Hanging your hat (or anything else you care to remove) in London can be painfully expensive, and you’ll almost always need to book well in advance. Decent hostels are easy to find but aren't as cheap as you might hope for. Hotels range from no-frills chains through to the world's most ritzy establishments, such as the Ritz itself. B&Bs are often better value and more atmospheric than hotels.
London has a grand roll call of stately hotels and many are experiences in their own right. Standards at the top end are high, but so are the prices. Quirkiness and individuality can be found in abundance, alongside dyed-in-the-wool traditionalism. While a rung or two down in overall quality and charm, midrange chain hotels generally offer good locations and dependable comfort. A new trend is for smart hotels with tiny but well-designed rooms and larger communal spaces for spreading out in; prices often start extremely reasonably for these but rise sharply for last-minute bookings. Demand can often outstrip supply – especially on the bottom step of the market – so book ahead, particularly during holiday periods and in summer.
Bed and breakfasts generally come in at a tier below hotels, often promising boutique-style charm and a more personal level of service. Handy B&B clusters appear in Paddington, South Kensington, Victoria and Bloomsbury.
Generally the cheapest form of accommodation, hostels can be both an affordable and a sociable option. They vary widely in quality, so choose carefully. Those with a reputation as party hostels can be a lot of fun, but don't expect to get much sleep. As well as dorm rooms, many also offer twin and double rooms, sometimes with en suite bathrooms. These private rooms are often better than what you'd get for an equivalent price in a budget hotel.
If you’re in London for a week or more, a short-term or serviced apartment may make sense. They usually come with cooking and laundry facilities, and rates at the bottom end are comparable to a B&B. At the top end are luxurious pads you may never want to leave.
During university holidays (generally mid-March to late April, late June to September, and mid-December to mid-January), student dorms and halls of residence are open to paying visitors. Choices include LSE Vacations, whose eight halls include Bankside House and High Holborn Residence. King’s Venues handles six residences, including the centrally located Great Dover St Apartments and Stamford St Apartments.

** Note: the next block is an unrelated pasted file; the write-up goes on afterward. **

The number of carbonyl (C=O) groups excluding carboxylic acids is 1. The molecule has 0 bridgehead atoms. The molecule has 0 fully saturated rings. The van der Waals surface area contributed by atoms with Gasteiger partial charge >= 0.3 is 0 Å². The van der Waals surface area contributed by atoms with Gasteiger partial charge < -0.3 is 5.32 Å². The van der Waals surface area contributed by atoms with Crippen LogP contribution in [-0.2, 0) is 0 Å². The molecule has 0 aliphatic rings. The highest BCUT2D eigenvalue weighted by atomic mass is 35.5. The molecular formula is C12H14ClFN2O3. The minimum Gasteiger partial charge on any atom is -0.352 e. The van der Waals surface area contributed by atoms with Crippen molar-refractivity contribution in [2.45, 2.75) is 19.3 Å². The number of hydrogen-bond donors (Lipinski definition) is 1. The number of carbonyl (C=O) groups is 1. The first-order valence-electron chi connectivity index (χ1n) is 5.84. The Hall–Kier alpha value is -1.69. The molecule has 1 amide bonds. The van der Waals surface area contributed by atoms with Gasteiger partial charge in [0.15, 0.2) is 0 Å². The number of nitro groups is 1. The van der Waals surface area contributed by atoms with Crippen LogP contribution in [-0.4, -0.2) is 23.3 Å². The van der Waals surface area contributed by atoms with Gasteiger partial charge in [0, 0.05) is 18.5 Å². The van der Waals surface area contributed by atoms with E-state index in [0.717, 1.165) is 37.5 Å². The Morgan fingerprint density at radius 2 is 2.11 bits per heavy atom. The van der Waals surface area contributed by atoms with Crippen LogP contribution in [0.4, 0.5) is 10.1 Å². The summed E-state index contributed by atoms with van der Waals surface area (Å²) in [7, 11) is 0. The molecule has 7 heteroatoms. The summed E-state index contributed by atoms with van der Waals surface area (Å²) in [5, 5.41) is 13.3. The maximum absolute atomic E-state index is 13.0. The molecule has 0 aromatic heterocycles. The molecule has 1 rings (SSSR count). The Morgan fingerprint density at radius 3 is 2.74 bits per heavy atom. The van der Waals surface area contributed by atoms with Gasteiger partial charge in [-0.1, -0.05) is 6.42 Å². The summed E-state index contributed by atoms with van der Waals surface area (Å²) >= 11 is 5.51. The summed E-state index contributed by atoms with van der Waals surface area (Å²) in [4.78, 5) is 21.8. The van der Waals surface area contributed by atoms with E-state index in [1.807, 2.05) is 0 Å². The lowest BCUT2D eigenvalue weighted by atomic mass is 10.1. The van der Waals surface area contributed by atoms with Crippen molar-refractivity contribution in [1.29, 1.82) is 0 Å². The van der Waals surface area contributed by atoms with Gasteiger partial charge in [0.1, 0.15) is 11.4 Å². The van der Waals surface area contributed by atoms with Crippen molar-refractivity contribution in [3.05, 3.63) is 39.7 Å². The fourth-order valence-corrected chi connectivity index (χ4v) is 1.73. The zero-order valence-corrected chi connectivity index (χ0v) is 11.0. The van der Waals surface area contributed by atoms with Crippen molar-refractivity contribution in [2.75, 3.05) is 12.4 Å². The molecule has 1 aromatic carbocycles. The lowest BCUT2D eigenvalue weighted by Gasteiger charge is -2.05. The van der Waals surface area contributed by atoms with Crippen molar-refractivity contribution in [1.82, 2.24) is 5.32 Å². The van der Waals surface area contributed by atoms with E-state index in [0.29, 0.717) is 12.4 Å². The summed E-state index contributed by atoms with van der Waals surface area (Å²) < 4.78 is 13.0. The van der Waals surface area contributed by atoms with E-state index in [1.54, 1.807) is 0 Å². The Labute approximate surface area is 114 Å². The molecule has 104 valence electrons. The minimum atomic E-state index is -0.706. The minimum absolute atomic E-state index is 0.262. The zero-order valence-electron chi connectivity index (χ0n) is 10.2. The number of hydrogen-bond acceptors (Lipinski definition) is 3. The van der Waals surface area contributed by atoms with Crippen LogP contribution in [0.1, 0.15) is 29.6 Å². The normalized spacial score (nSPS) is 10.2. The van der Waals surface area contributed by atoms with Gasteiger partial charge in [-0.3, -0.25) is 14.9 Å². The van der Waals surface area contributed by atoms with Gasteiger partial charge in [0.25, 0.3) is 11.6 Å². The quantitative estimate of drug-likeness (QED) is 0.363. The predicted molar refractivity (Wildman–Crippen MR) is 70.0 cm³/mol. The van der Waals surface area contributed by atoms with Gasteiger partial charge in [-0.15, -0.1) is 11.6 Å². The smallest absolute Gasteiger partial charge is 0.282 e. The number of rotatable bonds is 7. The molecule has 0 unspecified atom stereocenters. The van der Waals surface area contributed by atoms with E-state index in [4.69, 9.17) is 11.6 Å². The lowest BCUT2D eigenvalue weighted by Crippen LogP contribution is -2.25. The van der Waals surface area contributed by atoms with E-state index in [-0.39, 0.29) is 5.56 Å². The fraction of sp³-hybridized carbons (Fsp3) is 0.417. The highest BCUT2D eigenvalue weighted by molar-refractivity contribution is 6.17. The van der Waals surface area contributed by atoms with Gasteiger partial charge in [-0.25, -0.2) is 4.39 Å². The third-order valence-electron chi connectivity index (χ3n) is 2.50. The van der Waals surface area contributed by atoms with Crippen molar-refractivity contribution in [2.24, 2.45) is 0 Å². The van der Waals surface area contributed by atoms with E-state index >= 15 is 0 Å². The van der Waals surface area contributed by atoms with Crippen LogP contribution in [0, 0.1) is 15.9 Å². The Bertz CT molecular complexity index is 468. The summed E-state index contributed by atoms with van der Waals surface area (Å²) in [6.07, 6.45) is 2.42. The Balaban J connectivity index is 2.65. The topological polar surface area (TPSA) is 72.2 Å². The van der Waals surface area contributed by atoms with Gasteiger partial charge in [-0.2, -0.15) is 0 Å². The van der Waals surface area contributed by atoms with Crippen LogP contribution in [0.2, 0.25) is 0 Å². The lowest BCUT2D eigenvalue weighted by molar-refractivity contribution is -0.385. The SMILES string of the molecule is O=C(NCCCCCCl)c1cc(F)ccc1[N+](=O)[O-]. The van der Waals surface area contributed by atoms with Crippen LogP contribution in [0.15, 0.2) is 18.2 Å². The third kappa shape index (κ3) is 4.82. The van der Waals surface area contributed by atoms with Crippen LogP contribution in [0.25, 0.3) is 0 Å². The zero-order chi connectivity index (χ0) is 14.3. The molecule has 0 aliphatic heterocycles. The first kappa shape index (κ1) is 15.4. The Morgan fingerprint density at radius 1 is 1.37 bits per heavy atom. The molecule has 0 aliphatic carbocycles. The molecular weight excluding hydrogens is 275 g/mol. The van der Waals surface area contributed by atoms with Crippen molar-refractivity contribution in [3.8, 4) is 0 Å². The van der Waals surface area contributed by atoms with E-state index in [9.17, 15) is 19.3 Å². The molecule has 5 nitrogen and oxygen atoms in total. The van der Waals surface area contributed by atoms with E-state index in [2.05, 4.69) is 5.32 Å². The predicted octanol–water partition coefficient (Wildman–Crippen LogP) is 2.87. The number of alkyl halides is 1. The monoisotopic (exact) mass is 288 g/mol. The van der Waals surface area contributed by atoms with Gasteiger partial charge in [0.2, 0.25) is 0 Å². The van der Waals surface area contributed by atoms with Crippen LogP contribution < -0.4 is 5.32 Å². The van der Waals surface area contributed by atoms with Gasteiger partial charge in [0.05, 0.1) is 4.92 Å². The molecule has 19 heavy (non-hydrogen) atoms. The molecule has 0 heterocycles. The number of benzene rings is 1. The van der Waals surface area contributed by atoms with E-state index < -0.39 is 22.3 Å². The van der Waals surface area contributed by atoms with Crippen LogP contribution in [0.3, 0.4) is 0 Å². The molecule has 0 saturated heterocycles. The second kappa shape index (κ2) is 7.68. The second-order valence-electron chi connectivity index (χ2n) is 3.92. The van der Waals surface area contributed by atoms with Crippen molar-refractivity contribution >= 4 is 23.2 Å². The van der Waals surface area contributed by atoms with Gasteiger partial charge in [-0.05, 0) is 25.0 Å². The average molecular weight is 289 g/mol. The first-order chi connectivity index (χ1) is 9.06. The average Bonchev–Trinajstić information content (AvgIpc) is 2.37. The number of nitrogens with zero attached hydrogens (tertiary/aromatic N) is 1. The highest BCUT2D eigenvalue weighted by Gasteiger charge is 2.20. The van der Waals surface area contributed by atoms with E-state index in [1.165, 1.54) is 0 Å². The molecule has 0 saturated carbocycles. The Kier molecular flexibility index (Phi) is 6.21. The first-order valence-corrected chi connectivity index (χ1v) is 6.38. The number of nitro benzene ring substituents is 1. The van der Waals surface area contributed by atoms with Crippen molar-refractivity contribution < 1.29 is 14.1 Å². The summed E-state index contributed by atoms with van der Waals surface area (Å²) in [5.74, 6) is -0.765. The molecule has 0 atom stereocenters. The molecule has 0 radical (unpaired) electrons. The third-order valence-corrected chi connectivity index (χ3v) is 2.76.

Rates & Booking
Deluxe hotel rooms cost from around £350 per double, but there’s good variety at the top end, so you should find a room from about £200 offering superior comfort without the prestige. Some boutique hotels also occupy this bracket. There’s a noticeable dip in quality below this price, with notable exceptions. Under £100 and you’re at the more serviceable, budget end of the market. Look out for weekend deals that can put a better class of hotel within reach. Rates often slide in winter. Book directly through the hotel website for the best online deals or promotional rates. Hostelling International (HI) members net discounts on YHA accommodation.
Need to Know
- For the best prices, book as far in advance as possible, especially for weekends and holidays.
- Prices tend to peak at weekends except for business-orientated City hotels, where prices usually drop on weekend nights.
- Most hotels match prices on booking sites if you book directly, and doing so may come with perks such as free breakfast or later checkout.
Value-added tax (VAT; 20%) is added to hotel rooms. Hotels almost always include VAT in their advertised rates.
Checking In & Out
Check-in is usually 2pm, though most places will let you check in earlier if your room is available, or at the very least let you leave your luggage. Check-out is usually between 10am and noon.
Breakfast may be included in the room rate. Often this is a continental breakfast; a cooked breakfast might cost extra.